c-Fos phosphorylation induced by H2O2 prevents proteasomal degradation of c-Fos in cardiomyocytes

June Coronella-Wood, Jerome Terrand, Haipeng Sun, Qin M. Chen

Research output: Contribution to journalArticlepeer-review

42 Scopus citations

Abstract

Oxidants cause activation of the AP-1 transcription factor in cardiomyocytes. c-Fos, a component of the AP-1 transcription factor, is transiently induced by H2O2 and the induction is sensitive to the protein synthesis inhibitor cycloheximide. With high percentage gel electrophoresis, multiple c-Fos bands were resolved by Western blot analyses, indicating post-translational modification of newly synthesized c-Fos protein after H2O2 exposure. Treatment of immunoprecipitated c-Fos protein with the type 2 serine/threonine phosphatase A (PP2A) and immunoblotting of c-Fos protein with antibodies against phosphorylated serine or threonine demonstrated that c-Fos was phosphorylated at serine residues. A pharmacological inhibitor of JNKs inhibited the formation of multiple c-Fos bands without affecting c-fos transcription. The proteasomal inhibitor MG132 and Proteasome Inhibitor I extended the time course of c-Fos protein elevation. An increase in ubiquitin was detectable in c-Fos protein from H2O 2-treated cells. Interestingly, treating the whole cell lysates with PP2A, but not calcineurin (i.e. PP2B), resulted in disappearance of c-Fos protein and MG132 was able to prevent this loss. H2O2 caused an elevation of PP2B and total phosphatase activity. The phosphatase inhibitor okadaic acid, but not PP2B inhibiter cypermethrin, extended the time course of c-Fos protein elevation after H2O2 exposure. These data suggest that JNK-mediated phosphorylation of newly synthesized c-Fos protects the protein from being degraded by the proteasome. PP2B independent dephosphorylation contributes to degradation of c-Fos protein during oxidative stress response of cardiomyocytes.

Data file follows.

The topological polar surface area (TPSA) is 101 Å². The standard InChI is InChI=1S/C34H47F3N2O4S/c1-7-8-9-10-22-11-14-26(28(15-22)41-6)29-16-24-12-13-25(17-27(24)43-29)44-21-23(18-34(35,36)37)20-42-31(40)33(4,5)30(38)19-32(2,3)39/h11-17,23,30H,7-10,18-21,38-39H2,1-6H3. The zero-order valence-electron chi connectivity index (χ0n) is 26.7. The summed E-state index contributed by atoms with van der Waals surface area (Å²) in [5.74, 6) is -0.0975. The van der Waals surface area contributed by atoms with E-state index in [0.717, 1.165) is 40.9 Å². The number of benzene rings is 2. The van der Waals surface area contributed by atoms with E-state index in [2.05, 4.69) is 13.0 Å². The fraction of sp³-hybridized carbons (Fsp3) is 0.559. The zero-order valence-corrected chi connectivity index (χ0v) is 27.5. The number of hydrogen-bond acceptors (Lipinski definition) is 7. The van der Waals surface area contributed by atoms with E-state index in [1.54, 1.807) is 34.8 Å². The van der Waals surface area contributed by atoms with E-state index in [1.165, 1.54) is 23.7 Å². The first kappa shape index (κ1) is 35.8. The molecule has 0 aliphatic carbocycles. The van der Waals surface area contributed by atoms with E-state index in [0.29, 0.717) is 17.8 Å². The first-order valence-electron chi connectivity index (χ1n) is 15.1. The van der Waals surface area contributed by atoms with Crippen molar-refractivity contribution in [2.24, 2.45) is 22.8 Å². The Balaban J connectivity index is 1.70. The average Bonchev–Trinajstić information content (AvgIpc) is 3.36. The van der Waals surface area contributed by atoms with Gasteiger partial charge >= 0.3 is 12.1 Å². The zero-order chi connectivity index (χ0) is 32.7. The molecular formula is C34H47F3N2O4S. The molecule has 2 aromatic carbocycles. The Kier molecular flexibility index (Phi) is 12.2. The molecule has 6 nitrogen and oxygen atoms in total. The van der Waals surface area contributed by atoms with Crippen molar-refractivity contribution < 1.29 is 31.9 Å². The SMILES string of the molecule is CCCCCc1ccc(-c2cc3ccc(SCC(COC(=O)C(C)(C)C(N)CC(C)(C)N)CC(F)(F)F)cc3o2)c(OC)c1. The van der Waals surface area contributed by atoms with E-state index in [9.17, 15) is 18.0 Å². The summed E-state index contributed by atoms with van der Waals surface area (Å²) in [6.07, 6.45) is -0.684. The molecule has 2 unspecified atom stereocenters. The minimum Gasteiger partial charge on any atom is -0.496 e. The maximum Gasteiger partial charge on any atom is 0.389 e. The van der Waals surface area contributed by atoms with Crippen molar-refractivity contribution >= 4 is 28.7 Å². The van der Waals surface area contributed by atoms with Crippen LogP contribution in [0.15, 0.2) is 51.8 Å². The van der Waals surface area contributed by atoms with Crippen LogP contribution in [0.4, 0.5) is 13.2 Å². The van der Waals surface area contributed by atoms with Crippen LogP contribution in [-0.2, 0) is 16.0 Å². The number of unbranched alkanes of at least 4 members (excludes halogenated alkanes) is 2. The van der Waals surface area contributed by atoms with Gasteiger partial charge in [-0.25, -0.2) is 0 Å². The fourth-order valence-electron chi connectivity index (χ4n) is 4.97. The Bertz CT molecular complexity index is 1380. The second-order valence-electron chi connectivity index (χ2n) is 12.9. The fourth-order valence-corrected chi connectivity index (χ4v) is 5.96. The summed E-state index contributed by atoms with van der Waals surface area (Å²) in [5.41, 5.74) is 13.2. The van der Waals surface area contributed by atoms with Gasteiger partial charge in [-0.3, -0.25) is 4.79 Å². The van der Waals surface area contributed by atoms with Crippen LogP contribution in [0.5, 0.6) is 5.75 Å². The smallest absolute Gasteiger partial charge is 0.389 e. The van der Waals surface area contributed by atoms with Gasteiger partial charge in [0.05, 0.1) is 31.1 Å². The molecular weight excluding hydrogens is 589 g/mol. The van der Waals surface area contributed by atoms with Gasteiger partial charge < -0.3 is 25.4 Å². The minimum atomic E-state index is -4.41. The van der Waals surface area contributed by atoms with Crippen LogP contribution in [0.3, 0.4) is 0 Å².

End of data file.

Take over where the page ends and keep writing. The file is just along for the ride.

Original languageEnglish (US)
Pages (from-to)33567-33574
Number of pages8
JournalJournal of Biological Chemistry
Volume279
Issue number32
DOIs
StatePublished - Aug 6 2004

ASJC Scopus subject areas

  • Biochemistry
  • Molecular Biology
  • Cell Biology

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